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Early 60's Arrarex Caravel, "Version 1.1" -- Sold!

Caravel levers are known for three things.  Their astounding level of industrial design (the main components are machined to fit together without tools!)  Their crazy, totally dedicated cult following.  And the exquisite little shots of espresso they pull.

The first two are somewhat objectively measurable.  


The design is ridiculously cool by any standard.  The craftsmanship, the material qualities, the way the pieces fit together like a military grade weapon, even the piston action "feel" when you pull the handle down, are all kind of amazing when you first come in contact with one. 


Google "Arrarex Caravel" and you will come across pages of rabid testimonials, user tips, historical lore, and worshipful declarations about the "original intent of inventor Dr. Emidio Saladi."  So yeah, there is definitely a "cult" out there.  


The last thing ("exquisite little shots") that is often claimed by Caravel devotees with adjectives like "goopy, sweet, and lucious," is pretty subjective.  


Americans are prone to proclaiming "The best (blah, blah, blah) is..." like it's a birthright to engage in pissing contests about "the best" of everything and anything, no matter how trivial.   And espresso nerds can be just as guilty.


So we've always been curious to see how much "truth" there is to the buzz about Caravel shots.   


And we've wanted to get our hands on one to rebuild, just to check out the legendary engineering.


So we finally got a chance to answer our curiousity.  We went all through this one, checking the electrics (a potential weak spot on Caravels because of the light gauge wiring and components, not to mention the '60s "Italianess") and for stuff like rust, scale, etc., then after cleaning everything up, we installed new seals, and converted it to run on US 110 voltage with a new custom heating element.   (Arrarex never exported 110 versions that we're aware of.) 


So what's the verdict?  We already mentioned we're sold on the design.  It's for real.  As for the results in the cup, we'll try to upload a video showing the "Caravel goopiness."   (Ask if you're interested but it's not up yet.)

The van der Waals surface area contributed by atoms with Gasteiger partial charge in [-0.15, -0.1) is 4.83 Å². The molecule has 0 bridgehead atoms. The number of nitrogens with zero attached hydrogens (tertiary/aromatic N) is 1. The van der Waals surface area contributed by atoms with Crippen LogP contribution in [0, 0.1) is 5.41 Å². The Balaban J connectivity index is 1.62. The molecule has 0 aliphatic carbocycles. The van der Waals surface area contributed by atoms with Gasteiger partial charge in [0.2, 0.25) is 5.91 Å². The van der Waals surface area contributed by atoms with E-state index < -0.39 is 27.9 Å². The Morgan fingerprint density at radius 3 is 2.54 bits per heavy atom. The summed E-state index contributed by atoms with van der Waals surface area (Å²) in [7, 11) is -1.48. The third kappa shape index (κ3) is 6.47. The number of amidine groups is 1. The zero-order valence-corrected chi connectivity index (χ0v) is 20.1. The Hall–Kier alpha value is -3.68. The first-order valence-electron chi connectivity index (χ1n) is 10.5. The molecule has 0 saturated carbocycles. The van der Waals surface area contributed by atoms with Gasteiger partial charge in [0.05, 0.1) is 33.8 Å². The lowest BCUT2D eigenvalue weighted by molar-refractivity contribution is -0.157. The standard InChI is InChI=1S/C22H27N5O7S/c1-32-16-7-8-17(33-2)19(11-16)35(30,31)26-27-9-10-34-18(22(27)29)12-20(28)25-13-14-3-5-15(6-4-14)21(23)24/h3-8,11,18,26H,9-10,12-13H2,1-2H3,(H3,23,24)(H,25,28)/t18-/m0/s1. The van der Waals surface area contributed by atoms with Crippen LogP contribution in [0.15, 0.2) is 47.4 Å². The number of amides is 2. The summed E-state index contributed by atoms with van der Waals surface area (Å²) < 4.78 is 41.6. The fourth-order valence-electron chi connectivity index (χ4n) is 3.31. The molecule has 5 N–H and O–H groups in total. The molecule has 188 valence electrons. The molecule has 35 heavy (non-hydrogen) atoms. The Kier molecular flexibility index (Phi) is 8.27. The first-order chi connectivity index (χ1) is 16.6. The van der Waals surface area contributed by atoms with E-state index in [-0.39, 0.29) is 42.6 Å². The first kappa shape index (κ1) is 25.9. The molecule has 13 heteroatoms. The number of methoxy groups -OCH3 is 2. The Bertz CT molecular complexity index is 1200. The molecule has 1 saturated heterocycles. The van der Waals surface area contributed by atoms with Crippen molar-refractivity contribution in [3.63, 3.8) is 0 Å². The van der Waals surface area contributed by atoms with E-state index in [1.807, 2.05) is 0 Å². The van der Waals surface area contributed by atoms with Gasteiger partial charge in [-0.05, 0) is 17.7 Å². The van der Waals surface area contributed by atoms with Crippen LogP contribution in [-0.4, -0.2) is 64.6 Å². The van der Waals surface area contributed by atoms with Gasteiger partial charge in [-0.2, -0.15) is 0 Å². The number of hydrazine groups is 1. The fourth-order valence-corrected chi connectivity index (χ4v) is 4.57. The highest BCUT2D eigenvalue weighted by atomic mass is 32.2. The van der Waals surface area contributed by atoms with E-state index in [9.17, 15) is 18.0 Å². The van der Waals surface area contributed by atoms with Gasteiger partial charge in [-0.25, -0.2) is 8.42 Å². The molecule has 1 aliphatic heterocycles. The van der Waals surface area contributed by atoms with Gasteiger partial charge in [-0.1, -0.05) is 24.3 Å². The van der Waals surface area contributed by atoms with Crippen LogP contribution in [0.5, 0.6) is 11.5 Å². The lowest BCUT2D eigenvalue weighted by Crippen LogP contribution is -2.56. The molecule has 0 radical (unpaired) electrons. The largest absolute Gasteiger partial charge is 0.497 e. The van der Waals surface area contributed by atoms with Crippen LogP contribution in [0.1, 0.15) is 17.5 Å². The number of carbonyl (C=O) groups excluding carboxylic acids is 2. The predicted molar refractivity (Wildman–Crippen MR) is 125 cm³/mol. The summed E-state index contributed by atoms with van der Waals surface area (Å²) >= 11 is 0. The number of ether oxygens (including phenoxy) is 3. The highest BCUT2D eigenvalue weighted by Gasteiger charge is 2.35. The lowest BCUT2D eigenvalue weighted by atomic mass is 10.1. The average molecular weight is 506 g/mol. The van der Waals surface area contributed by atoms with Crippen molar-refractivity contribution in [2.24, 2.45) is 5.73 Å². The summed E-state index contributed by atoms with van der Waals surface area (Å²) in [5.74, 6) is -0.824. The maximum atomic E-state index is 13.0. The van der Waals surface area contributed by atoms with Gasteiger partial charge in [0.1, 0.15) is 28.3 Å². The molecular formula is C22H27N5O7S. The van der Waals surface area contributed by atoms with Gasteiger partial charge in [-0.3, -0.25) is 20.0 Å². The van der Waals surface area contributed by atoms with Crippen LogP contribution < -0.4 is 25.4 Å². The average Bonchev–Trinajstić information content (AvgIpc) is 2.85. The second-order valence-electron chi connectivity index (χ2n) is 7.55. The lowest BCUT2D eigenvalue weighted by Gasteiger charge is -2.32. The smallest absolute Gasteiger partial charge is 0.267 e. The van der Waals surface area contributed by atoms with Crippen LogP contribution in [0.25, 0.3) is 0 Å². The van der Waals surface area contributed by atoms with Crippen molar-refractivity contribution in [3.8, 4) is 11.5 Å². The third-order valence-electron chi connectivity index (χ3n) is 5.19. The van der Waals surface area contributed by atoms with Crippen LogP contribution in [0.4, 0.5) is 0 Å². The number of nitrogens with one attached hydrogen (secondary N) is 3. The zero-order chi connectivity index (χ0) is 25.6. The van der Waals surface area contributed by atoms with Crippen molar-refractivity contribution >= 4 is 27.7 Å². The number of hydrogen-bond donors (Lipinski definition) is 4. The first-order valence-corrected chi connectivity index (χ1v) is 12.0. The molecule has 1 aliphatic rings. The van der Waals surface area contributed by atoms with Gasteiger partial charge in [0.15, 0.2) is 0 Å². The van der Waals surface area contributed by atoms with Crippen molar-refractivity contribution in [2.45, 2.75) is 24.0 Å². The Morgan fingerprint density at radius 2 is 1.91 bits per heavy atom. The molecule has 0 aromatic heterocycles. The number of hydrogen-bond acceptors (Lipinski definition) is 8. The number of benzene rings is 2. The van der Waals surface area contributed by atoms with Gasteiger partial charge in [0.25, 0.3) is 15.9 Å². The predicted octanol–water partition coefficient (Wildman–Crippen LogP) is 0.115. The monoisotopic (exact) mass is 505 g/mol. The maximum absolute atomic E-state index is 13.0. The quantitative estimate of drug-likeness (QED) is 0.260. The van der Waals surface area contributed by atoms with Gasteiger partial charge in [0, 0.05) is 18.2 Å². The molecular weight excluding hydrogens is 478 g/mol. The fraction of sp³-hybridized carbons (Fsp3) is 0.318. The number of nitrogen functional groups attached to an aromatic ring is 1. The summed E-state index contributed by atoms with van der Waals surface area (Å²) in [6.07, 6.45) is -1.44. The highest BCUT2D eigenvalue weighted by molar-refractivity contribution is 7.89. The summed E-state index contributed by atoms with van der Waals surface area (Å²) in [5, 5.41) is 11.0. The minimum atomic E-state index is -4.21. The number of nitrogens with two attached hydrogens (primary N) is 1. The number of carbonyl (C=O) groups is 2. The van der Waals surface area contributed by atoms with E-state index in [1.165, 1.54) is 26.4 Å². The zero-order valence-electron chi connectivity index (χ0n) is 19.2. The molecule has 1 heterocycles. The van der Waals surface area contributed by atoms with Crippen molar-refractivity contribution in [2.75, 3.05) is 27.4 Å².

Obviously the taste of "goop" is ultimately dependent on the roasted beans, as with any other machine.  But all things being equal, even when compared to the bigass commercial beast we use most days, the shot quality on the Caravel turned out to be pretty frickin awesome!


This Caravel is one of the "early" examples.  From a time shortly after the Milan headquartered Arrarex company stopped calling them "VAM" machines, in the early 1960s.   This is a "version 1.1" to be exact.


And a nice "1.1" one it is!  Virtually no rust.  The original paint is intact.  The stainless and chrome still shiny.  The cool ship ("caravel" in Italian) logo is perfect.  The decals are undamaged.  The cute suction cup feet are all in great shape and original.  The drip trays are there. The electrics all work like new.  (Though the "thermal strip" thermostat was always a bit unruly.  Even new they tended to meander around tempwise.  But the machine does turn off when it gets hot, which is the most important electrical feature on a Caravel! )   We have the temp adjusted as close as possible to "about right," but it's easy to play with the adjuster knob on the back. 


It doesn't look like this machine has actually been used much.  Even though it's pushing 60!  


In fact, what makes this Caravel so cool is that you see so many for sale that are missing parts, rusty, have damaged chrome, don't fully work, or are just generally beat up after years of use.  These were such special little machines when they were built, it's awesome to have one that holds up to that original charm. 


When you add the sweet condition, with the new seals, and the fact that this will now run on US 120 voltage, this one is a "no brainer" if you've been thinking about a Caravel.  


This comes with an original double basket, a custom tamper (good luck finding one this size!) and the original bean scoop that came with these for presumably the "perfect" Caravel dose.


The only "flaws" are a  slightly scuffed portafilter handle, some spots of thinning paint on the body, and a chipped end of the bakelite lever handle.  


Caravels look larger in pictures than they really are.  Maybe it's the elegant, almost theatrical "deco" styling.  But the size is comparable to the Europiccola.   So they are compact, and with the streamlined design, seem almost "petite" in person.  There should definitely be no worries about them "fitting into your kitchen."  (And they score high on "spouse appeal.")  


Like La Pavoni, only minor changes to the design happened over the years.  From the mid 50's original "VAMs," to the mid 70's iterations sold by Zerowatt.  The changes mostly involved adding and changing switches and knobs, while the body stayed the same.  Thus you need to be "versed" in Caravel history to discern the year and "version."


This was first year of the plastic "on/off" switch, and a knob to release the boiler tank.    


Which brings us to the "other thing" that always set a Caravel apart from it's peers.  


The heating element is OUTSIDE the "boiler." 


The boiler is not "closed," or pressurized.   So it's kind of like a stainless tea kettle sitting on an electric range!


Which obviously means there's no steam wand with Caravels, but it also means heat is easy to keep in the "espresso range" below boiling, which is probably one of the "secrets" for these pulling such sweet shots.  (Especially notable compared to hotshots like the Europiccolas.)


Of course "no steam wand" is only a problem if you're making milk drinks!


But you want a straight shot?  It's hard to do better. 


The Caravel is aimed at you.

Early 60's Arrarex Caravel, "Version 1.1" -- Sold!

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